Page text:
Australia's heavy scheduling slant towards the Twenty20 Big Bash League has been underlined by the announcement that a sextet of Test players bound for South Africa will have to play for a hodgepodge of states in the modest competition of the Futures League as their only means of match practice.
The marginalisation of the Sheffield Shield to a pair of blocks at the outer fringes of the Australian summer have left Chris Rogers, Alex Doolan, Jackson Bird, Ryan Harris, Peter Siddle and Nathan Lyon with no choice but to play in a round of second XI matches, largely for states they would not otherwise represent.
Rogers, who has rested since the conclusion of the Ashes series, is turning out for South Australia's second string against their New South Wales equivalent at Blacktown Oval, for whom Nathan Lyon will seek to regain his off-spin groove ahead of the trip to Africa.
Harris and Siddle will share the new ball for the Queensland Academy side against the WA second XI, themselves bolstered by the Tasmanian pair of Doolan and Bird, at Allan Border Field. Further complicating matters is that the six Test players will only be available for the first two days of each fixture, as the advance party for South Africa leaves on Wednesday morning.
Pat Howard, the Cricket Australia team performance manager, had previously told ESPNcricinfo that the period between the end of the home Tests and the start of tours commonly scheduled for February and March had been made difficult for the national team due to the lengthy window for the BBL, offering players very little chance to prepare for five-day contests.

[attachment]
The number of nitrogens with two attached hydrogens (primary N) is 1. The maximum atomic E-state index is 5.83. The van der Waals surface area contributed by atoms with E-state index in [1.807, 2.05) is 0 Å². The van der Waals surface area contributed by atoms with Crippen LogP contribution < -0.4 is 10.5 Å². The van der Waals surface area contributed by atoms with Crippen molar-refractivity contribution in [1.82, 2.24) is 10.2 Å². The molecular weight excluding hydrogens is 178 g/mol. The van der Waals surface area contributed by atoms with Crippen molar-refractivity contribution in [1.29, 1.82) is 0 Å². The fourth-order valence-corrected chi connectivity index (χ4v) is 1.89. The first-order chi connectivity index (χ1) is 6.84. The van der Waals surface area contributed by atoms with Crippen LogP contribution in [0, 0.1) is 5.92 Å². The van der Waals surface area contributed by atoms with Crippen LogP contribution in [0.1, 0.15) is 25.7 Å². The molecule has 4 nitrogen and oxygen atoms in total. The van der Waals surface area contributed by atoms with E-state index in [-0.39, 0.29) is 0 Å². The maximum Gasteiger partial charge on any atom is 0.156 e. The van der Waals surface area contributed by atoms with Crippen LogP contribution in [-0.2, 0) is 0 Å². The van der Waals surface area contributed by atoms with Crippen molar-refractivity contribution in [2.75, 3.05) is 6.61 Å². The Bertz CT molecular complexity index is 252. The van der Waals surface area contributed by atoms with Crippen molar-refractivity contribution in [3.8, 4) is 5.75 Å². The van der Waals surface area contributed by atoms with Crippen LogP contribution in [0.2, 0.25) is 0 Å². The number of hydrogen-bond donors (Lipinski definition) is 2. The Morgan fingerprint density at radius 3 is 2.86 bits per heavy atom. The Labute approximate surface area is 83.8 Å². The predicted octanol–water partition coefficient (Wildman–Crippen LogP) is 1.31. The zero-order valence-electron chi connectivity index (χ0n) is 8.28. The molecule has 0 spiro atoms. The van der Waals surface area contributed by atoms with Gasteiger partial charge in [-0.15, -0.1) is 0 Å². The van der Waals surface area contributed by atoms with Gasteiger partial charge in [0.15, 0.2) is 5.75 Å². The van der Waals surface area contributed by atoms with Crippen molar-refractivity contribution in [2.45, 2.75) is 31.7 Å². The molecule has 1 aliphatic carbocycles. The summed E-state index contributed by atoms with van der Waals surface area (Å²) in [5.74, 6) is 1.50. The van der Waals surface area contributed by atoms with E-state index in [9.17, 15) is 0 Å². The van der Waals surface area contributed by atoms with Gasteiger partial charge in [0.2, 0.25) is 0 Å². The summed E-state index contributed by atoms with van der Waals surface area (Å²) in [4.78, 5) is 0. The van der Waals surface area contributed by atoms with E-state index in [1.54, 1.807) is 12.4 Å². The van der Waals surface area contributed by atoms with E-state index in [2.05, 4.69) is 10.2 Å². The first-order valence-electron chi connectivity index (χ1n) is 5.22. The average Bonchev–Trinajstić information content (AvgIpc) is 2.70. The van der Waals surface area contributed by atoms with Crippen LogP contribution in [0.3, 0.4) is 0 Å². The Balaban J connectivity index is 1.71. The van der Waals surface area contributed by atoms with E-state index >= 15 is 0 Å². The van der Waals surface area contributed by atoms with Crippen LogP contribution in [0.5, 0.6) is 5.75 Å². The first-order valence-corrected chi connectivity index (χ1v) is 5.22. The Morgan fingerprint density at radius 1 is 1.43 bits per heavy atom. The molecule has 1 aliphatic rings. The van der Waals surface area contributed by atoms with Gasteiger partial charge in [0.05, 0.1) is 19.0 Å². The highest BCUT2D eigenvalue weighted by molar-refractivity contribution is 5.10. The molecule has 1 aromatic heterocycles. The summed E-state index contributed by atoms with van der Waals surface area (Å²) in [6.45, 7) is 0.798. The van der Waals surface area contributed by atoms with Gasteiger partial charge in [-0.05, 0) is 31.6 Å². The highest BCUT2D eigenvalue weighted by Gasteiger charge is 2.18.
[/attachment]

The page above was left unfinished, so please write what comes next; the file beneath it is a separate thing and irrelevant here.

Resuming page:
"I think in terms of the blocks of season that'll continue, where Ryobi will be played in a block again and we'll see if we can get the balance right with the number of Shield games either side of the BBL and see if we can get that through," Howard said earlier this month. "It's a really complex time of the year, absolutely no doubt about that. But we try to keep our thinking clear.
"For those the selectors identify, we make sure we work from the first Test backwards and work in with the states and the BBL teams, make sure we can incorporate any training or workloads into competitive cricket as well as training. Those plans are in place, you get injuries along the way, you get pressure on performances and suddenly teams wanting to make BBL semi-finals etc. So there are lots of competing interests and it is complex, but it's a great challenge."
Last year the majority of the Australian touring team for the disastrous tour of India commenced the trip with a diet of limited overs or Twenty20 matches behind them, with only the likes of Ed Cowan able to spend time at the National Cricket Centre practising on spinning pitches in preparation for the subcontinent.
While South African pitches are widely considered less of a leap for Australian players than those of India, Michael Clarke's tourists will have the bare minimum one warm-up fixture in Potchefstroom before the first Test in Pretoria from February 12.

Daniel Brettig is an assistant editor at ESPNcricinfo. He tweets here